The exciting happenings began in August 1967, when Jocelyn Bell Burnell (then a graduate student working with Antony Hewish – controversially, only Hewish won the Nobel prize for the pulsar discovery in 1974) at the University of Cambridge, noticed a particular source that had a “flickering pattern” that, over a few weeks, she realized showed up regularly each day at the same sidereal time. That December Bell pinpointed the specific position of the source in the sky using another telescope and the discovery was confirmed. In the coming months, three more similar patterns were found and the researchers agreed on “pulsating stars” or pulsars being the source. But during those winter months, the possibility that they had encountered the first alien signal loomed large. In fact, Brunell and colleagues dubbed the first pulsar LGM-1 or “Little Green Men”; although it was changed to CP 1919, and is now known as PSR B1919+21.

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Hubble – one million and going strong

hubble 2 .jpg

By Tushna Commissariat

I have already raved on about the awesomeness of the Hubble Space Telescope in my blog entry about its 21st anniversary in April this year. Now, the telescope has crossed yet another milestone – on Monday 4 July the Earth-orbiting observatory logged its one-millionth science observation! The image above is a composite of all the various celestial objects ranging through stars, clusters, galaxies, nebulae, planets, etc that Hubble has catalogued over the years. Click on the image for a hi-res version. [Credit: NASA, ESA and R Thompson (CSC/STScI)]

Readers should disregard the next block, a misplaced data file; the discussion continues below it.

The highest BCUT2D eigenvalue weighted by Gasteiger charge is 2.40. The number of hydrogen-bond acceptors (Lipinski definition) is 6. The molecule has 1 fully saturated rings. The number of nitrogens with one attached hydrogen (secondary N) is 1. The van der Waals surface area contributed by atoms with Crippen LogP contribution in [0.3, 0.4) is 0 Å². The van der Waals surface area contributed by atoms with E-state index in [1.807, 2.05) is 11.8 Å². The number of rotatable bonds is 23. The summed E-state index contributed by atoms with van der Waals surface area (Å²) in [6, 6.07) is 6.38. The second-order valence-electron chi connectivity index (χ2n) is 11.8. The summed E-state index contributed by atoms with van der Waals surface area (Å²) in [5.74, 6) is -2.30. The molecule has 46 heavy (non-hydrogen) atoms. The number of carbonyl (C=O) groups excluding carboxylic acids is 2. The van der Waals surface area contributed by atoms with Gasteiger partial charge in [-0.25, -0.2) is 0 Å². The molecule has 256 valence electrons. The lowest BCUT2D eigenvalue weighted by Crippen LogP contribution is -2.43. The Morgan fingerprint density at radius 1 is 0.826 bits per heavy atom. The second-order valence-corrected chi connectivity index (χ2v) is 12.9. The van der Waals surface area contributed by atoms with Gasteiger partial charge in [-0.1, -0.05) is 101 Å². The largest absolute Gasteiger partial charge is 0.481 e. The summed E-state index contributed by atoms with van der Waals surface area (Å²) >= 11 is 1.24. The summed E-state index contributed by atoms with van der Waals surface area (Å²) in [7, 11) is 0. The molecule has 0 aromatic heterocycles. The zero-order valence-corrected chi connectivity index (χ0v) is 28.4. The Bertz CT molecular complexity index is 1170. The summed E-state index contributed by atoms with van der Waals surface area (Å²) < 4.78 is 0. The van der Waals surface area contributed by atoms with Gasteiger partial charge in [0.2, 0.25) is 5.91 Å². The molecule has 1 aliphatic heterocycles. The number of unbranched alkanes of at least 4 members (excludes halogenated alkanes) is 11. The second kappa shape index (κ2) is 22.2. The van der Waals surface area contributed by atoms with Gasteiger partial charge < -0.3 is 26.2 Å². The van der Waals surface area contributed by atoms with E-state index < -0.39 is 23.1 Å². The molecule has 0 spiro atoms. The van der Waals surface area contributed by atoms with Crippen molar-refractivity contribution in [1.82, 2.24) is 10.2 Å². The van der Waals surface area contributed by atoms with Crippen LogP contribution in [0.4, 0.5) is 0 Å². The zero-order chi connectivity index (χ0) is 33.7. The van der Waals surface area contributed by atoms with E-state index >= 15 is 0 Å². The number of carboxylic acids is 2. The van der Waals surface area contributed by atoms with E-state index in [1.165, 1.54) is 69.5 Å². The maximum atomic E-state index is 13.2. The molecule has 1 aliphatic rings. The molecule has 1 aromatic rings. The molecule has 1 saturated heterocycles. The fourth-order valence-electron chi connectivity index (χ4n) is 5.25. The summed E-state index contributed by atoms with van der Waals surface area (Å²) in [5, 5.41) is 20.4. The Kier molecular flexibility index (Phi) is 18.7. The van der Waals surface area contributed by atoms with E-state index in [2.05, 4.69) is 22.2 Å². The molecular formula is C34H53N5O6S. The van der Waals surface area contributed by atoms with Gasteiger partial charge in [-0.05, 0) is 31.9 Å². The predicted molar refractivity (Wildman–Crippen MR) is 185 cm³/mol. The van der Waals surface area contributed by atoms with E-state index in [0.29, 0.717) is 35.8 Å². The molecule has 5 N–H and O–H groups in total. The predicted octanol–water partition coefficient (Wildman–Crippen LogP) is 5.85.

The telescope has had a significant impact on all fields of science from planetary science to cosmology and has provided generations with breathtaking images of our universe ever since it was launched on 24 April 1990 aboard Discovery’s STS-31 mission.

Hubble’s counter reading includes every observation of astronomical targets since its launch. The millionth observation made by Hubble was during a search for water in the atmosphere of an exoplanet almost 1000 light-years away from us. The telescope had trained its Wide Field Camera 3, a visible and infrared light imager with an on-board spectrometer on the planet HAT-P-7b, a gas giant planet larger than Jupiter orbiting a star hotter than our Sun. HAT-P-7b has also been studied by NASA’s Kepler telescope after it was discovered by ground-based observations. Hubble now is being used to analyse the chemical composition of the planet’s atmosphere.

“For 21 years Hubble has been the premier space-science observatory, astounding us with deeply beautiful imagery and enabling ground-breaking science across a wide spectrum of astronomical disciplines,” said NASA administrator Charles Bolden. He piloted the space shuttle mission that carried Hubble to orbit. “The fact that Hubble met this milestone while studying a far away planet is a remarkable reminder of its strength and legacy.”

Hubble has now collected more than 50 terabytes – the archive of that data is available to scientists and the public at http://hla.stsci.edu/

And take a look at this Physics World article by astrophysicist Mark Voit where he looks at the most iconic images Hubble has produced over the years – Hubble’s greatest hits

The NASA video below was created last year for the 20th Hubble anniversary celebration and tells you how you could send a message to Hubble that will be stored in its archive.